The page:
The English were starting to move. The mounted men were urging their horses forward across the field, and Louis could also see some others on foot coming up behind them. Archers perhaps. Louis remembered his own crossbow and grabbed a bolt from his quiver and placed it in the groove for it. He’d have to stand or perhaps lie on his back with his leg and the crossbow in the air to pull the rope back.
Wulf glanced at him and shook his head. “Sword or axe better. If you shoot into the melee you could kill one of ours.
With reluctance, Louis put the crossbow to one side. He covered it with some bracken. He didn’t want anyone stealing it. Instead he took the axe from his belt and drew his sword. Two weapons were better that one, surely.
Wulf looked at him again and shook his head again, but he was smiling this time. “Quite the hero now,” he murmured, but didn’t offer any more advice. Wulf gripped his own weapon, a short spear with a wicked long curved blade and spike at its point, and a tough iron butt at the base. Louis had watched Wulf practicing with it the day before and had been impressed with the skill with which the mercenary handled it, using both ends to attack the stuffed dummy on which he trained.
The English horsemen were trotting now, and were couching their lances and pointing them at the French before them. They weren’t waiting for the men on foot behind them. There would be no deadly volley of arrows from the English war bows to soften up the French lines. Louis could see the French soldiers bracing themselves for the charge, their own spears and pole-arms being held to form a pin cushion of points to deflect the English attack. A few men with crossbows fired off their bolts as the English horsemen came in. They might get another round off, perhaps, if they loaded far enough. The English were still coming slowly at a trot, but when they came within perhaps fifty yards they spurred their horses into a gallop. The sight was impressive and terrifying.
“Old-style,” muttered Wulf. “Let’s see if it still works.”
“There’s more of the English,” said Louis. “They’ll come round the sides of the Sire de Bognac’s company.”
Wulf nodded. “And that’s when we’ll have at them. We’ll need to be quick though. It could be over quickly.”
But it didn’t work out like that. As the English charged, over the space of what seemed like ages, but was perhaps only a minute, one, then two and then three of the Sire de Bognac’s company dropped their spears and ran from the back of the formation. They were militia, not experienced in fighting. The Sire’s retainers in the front ranks held their ground, but realised what was happening behind them. Their rear ranks were melting away.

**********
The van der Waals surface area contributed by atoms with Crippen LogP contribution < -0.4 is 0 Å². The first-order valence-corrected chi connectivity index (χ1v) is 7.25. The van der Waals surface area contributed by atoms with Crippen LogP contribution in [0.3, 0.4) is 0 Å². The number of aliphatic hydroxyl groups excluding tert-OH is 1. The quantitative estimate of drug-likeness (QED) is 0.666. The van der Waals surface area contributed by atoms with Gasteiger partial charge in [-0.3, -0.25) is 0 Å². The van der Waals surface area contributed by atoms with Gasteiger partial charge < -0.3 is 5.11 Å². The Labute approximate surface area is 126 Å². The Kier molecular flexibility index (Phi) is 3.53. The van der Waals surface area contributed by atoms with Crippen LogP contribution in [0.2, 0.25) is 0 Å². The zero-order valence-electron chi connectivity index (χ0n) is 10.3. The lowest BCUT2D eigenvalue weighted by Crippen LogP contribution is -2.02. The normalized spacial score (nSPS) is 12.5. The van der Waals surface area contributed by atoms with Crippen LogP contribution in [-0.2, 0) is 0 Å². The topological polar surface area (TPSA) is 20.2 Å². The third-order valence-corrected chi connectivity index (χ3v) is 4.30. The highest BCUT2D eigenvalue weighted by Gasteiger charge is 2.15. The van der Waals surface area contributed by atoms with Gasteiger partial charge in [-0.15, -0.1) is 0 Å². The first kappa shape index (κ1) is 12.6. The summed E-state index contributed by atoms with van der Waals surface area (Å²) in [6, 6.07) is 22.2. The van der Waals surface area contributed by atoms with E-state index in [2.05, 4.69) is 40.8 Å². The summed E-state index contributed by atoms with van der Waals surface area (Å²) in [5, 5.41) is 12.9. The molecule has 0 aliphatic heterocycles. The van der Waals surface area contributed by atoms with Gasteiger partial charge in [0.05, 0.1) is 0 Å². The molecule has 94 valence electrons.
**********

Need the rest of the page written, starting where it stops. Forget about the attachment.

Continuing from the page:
“God-damn!” grunted Wulf. “The charge is working. These were our best men, but still green as spring grass.”
“We’ve got to help them,” hissed Louis.
“Do you think this lot have any chance at all against that?”
The English cavalry was now upon the French line and most of the militia and some of the Sire’s retinue had already broken. The rest were simply swallowed up by a sea of armoured English men-at-arms. The horses didn’t ride over the Frenchmen left—no horse however well trained would plunge itself straight onto a spear or spiked pole-arm—but instead went to the side of the small pockets and individuals left. The English jabbed lances at them and then drew swords, maces and axes to chop down at the French on the ground. It was not long before the Sire and his men yielded in surrender.
Those that had fled were ridden down by some of the more enthusiastic English, skewered in the back or knocked over by a warhorse. But for many the English didn’t bother to pursue. Those who fled were not nobility and they would fetch only a pitiful ransom. Instead the militia plunged through the woods where Wulf’s company hid. Wading through the bracken. “Save yourselves! Flee!” shouted one man as he came past.
Wulf stood. “I hate to agree, but he’s right. There’s nothing to do be done here. Let’s go.”
If you want to read the first volume of Stonehearted, By the Sword’s Edge, then click here.